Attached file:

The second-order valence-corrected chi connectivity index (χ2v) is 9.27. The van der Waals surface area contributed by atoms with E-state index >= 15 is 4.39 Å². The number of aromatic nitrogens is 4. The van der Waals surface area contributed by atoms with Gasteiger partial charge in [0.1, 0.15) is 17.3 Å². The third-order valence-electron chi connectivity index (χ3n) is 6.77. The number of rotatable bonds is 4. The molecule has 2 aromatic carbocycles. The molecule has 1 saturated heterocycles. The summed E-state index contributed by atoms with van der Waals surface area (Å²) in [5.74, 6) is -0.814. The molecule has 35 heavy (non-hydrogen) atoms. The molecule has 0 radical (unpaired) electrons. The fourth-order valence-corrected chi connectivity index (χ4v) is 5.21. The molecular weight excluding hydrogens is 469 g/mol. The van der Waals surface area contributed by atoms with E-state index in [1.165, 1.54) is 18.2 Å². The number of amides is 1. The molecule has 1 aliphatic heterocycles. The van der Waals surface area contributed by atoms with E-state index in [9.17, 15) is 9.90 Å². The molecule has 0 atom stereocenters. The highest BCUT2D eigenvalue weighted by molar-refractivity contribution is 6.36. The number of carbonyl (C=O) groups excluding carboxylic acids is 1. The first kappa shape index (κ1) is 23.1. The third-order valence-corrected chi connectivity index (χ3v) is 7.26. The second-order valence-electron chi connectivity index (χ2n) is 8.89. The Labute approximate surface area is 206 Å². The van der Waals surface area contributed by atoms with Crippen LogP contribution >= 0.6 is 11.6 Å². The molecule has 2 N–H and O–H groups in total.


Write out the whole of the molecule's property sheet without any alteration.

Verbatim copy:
The second-order valence-corrected chi connectivity index (χ2v) is 9.27. The van der Waals surface area contributed by atoms with E-state index >= 15 is 4.39 Å². The number of aromatic nitrogens is 4. The van der Waals surface area contributed by atoms with Gasteiger partial charge in [0.1, 0.15) is 17.3 Å². The third-order valence-electron chi connectivity index (χ3n) is 6.77. The number of rotatable bonds is 4. The molecule has 2 aromatic carbocycles. The molecule has 1 saturated heterocycles. The summed E-state index contributed by atoms with van der Waals surface area (Å²) in [5.74, 6) is -0.814. The molecule has 35 heavy (non-hydrogen) atoms. The molecule has 0 radical (unpaired) electrons. The fourth-order valence-corrected chi connectivity index (χ4v) is 5.21. The molecular weight excluding hydrogens is 469 g/mol. The van der Waals surface area contributed by atoms with E-state index in [1.165, 1.54) is 18.2 Å². The number of amides is 1. The molecule has 1 aliphatic heterocycles. The van der Waals surface area contributed by atoms with E-state index in [9.17, 15) is 9.90 Å². The molecule has 0 atom stereocenters. The highest BCUT2D eigenvalue weighted by molar-refractivity contribution is 6.36. The number of carbonyl (C=O) groups excluding carboxylic acids is 1. The first kappa shape index (κ1) is 23.1. The third-order valence-corrected chi connectivity index (χ3v) is 7.26. The second-order valence-electron chi connectivity index (χ2n) is 8.89. The Labute approximate surface area is 206 Å². The van der Waals surface area contributed by atoms with Crippen LogP contribution >= 0.6 is 11.6 Å². The molecule has 2 N–H and O–H groups in total.